Not many things drift onto our beaches today like they used to in the past. The only things we hear are bales of cocaine or marijuana, but it does not become the talk of the town to attract all the folks to the beach to do our famous beachcombing. One or two persons are said to find the cocaine, and then you don’t hear any more about it. The next thing you know is that that person is buying new boats, building new houses, or living it big. That is as far as drifts go today.
There were famous and meaningful drifts that go all the way from the 50’s up to the 90’s. The first one I remember was lumber drifting to our shores all the way from X’calak in Mexico to Caye Caulker in Belize. There was lumber all over the sea and the word quickly got around. There were thousands upon thousands of square feet of 1 x 3, and 1 x 4, and 2 x 4 and 2 x 6, 2 x 10 and even 4 x 4. There were also hundreds of sheets of ¾ inch plywood also. All the lumber was new as there were no nails on it. Some kinds came even in bales fastened with metal straps. When the word got around fishermen, their children and even their wives hit to the beach to pick up lumber. Smarter ones paraded midway between the beach and the reef and collected the lumber long before it hit the beach. This kept on for three or four days and slowly the supply of lumber started to decline. After about a week or two an occasional piece would be picked up, some of it with barnacles, which indicated that the lumber had been in the sea for a long time. New fences, new homes, new additions to homes were quickly noticeable in the village as all the villagers had a real bonanza with the large supply of lumber. Jokingly one fisherman shouted to his friend, “Did you hear that boxes of nails are now drifting to the shores?” But that was a joke and you knew that everyone was happy. Some folks were afraid that the government would take away their lumber as it occasionally happened when a skiff was found on the reef, so they hid it in the bushes. Others started selling their plywood at five dollars a sheet. The great lumber drift has been repeated at least five times since the 1950’s with the last one happening in 1991.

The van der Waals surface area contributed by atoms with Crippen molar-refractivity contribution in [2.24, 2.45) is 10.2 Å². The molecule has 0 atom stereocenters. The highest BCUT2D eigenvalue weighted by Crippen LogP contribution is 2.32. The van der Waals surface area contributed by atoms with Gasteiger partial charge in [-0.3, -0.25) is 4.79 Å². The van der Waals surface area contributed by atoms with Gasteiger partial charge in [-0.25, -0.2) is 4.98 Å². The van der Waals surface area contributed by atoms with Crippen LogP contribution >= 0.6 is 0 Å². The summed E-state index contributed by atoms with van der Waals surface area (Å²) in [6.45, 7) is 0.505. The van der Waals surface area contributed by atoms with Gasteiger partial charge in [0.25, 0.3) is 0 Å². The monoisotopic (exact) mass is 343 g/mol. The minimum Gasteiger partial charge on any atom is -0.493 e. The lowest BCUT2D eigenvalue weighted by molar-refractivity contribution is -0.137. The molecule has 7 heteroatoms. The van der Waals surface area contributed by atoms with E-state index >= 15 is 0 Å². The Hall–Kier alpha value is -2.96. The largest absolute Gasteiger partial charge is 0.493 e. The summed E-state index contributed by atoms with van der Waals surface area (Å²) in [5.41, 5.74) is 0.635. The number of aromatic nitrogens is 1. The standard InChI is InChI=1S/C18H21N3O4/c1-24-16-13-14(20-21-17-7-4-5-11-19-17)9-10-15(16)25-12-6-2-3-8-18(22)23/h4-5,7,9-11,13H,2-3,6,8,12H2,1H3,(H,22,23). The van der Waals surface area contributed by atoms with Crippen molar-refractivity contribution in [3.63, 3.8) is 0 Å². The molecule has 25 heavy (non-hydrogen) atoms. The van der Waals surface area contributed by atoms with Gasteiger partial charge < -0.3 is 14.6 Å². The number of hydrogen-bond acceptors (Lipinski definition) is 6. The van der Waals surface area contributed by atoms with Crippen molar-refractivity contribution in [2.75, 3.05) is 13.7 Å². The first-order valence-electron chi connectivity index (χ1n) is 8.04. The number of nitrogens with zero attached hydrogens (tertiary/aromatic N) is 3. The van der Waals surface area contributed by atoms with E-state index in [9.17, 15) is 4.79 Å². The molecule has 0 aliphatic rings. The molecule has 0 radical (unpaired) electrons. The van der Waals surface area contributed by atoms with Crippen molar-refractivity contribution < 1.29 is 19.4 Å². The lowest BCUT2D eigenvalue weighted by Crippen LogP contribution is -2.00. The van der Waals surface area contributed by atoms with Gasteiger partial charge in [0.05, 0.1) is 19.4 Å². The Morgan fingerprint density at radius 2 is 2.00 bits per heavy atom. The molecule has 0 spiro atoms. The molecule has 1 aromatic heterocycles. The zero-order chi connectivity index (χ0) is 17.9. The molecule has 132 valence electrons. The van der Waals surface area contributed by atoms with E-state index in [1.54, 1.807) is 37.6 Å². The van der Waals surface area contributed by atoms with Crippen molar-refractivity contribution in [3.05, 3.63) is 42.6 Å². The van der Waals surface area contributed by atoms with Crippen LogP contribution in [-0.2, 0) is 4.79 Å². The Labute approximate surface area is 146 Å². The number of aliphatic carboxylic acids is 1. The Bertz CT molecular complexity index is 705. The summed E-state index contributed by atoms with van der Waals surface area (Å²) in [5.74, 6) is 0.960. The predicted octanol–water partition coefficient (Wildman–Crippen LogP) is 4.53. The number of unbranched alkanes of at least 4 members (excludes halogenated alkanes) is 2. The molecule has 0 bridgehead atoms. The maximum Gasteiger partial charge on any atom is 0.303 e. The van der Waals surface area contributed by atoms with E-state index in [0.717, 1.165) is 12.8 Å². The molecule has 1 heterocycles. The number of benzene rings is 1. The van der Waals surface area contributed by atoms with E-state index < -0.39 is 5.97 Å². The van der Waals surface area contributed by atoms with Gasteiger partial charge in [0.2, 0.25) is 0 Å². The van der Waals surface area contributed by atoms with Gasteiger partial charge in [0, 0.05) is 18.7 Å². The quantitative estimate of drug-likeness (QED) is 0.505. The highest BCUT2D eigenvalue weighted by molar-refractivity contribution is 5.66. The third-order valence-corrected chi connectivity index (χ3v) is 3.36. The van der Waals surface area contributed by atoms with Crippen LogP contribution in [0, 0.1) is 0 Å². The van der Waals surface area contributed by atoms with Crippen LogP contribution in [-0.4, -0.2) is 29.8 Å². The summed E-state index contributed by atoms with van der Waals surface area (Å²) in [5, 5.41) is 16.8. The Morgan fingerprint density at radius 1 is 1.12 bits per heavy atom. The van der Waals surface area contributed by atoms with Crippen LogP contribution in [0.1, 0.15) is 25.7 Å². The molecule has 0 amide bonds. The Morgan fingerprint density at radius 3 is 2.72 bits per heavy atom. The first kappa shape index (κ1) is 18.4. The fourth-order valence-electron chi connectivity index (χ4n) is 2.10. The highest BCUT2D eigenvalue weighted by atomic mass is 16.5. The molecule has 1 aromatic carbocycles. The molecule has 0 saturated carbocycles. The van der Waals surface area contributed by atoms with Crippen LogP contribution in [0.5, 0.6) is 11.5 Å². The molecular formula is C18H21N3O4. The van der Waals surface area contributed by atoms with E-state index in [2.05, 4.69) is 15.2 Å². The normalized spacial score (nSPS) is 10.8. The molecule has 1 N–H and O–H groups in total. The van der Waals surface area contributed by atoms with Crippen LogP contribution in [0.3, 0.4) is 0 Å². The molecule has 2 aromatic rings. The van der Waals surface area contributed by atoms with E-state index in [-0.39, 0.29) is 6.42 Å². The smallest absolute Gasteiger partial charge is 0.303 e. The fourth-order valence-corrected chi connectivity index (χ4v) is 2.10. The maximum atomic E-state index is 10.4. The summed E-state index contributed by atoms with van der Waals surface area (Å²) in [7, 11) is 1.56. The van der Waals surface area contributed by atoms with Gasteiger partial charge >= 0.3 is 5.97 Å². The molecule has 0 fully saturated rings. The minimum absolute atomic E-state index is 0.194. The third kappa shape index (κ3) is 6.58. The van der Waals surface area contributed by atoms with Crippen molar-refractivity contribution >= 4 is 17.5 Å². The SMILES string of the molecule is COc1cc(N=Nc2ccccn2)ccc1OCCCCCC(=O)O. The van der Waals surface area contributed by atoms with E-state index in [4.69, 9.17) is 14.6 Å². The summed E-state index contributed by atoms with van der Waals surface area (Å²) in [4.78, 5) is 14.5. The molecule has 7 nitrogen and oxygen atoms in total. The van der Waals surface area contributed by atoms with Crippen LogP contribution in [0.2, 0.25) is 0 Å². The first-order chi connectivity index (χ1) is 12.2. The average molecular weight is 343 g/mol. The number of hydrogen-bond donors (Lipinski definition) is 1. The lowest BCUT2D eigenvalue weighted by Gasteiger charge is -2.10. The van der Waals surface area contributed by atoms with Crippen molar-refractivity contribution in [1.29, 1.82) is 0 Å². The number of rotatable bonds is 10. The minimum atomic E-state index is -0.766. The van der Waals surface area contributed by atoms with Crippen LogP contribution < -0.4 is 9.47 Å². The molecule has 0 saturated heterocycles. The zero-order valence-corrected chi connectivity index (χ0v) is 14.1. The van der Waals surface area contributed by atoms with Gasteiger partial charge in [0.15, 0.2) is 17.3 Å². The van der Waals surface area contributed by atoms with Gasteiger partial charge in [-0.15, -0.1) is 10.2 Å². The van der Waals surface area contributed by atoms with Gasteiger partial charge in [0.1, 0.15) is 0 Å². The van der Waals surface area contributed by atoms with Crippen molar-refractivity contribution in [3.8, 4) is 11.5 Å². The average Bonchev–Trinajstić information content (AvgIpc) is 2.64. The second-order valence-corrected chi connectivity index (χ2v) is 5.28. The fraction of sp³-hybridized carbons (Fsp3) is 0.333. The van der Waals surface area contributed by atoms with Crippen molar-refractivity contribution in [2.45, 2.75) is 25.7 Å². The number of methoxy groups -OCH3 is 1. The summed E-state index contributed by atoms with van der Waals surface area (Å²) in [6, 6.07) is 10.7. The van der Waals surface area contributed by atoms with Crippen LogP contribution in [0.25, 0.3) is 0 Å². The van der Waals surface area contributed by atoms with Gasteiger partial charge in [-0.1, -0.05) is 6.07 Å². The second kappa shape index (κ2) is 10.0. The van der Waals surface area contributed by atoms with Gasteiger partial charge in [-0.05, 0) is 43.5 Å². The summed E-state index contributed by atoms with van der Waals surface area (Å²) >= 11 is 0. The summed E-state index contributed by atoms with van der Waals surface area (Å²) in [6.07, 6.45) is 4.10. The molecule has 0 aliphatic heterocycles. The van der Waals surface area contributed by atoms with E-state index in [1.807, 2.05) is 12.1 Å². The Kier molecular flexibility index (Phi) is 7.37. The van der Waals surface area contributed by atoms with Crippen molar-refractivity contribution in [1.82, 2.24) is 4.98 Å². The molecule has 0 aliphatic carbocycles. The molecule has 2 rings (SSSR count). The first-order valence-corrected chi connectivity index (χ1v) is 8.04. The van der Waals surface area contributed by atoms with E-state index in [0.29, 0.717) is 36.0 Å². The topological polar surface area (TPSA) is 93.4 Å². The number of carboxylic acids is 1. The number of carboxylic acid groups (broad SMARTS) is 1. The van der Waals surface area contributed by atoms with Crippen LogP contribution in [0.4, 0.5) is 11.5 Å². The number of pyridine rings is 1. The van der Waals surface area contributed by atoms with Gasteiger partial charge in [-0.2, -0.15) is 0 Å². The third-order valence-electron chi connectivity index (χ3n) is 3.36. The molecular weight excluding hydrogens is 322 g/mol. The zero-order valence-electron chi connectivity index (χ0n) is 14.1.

Guess what else has drifted to our beaches? Apples! Yes, big green juicy apples. From the village to La Punta, which is now Victoria House, my dad and I loaded our dory with about ten sacks of apples. And the word got around in a matter of minutes, so that everyone had “apples to stone dogs.” But what do you do after eating four or five apples? You could not sell them. To whom? Unfortunately we did not have the expertise of canning or bottling them, so we fed them to the pigs and much of it simply went to waste.
Want to hear about another famous drift? They were dolls. There were hundreds of small plastic dolls well sealed in plastic bags. Pete Graniel and I were on route to Belize City when we found our first doll between Caye Caulker and Caye Chapel. We found several more, but the next day we learned that all the fishermen had found hundreds of these dolls in the middle of the sea or on the beach. During that month in mid year, it was like Christmas for all the girls of San Pedro.
And listen to this famous drift! Twenty five years ago one full 55 gallon drum of perfume was found by one Lorenzo Mendez, popularly known as Lencho. He sold a full quart bottle for ten dollars and it sold like hot Johnny cakes, but after a while nobody wanted to use it since it was so common. Eventually this perfume was used it to deodorize bathrooms and urinals at the bars. For many years, if someone was caught using a very pungent perfume, her friends would tease her about using “Lencho’s perfume”. Occasionally a fisherman would find a drum of diesel or kerosene, but that has never happened in large quantities. What about cocaine, today? Do you think that still happens? I don’t think so, or you would see the entire town beachcombing along the beaches of Ambergris Caye. Yeah, you’re right!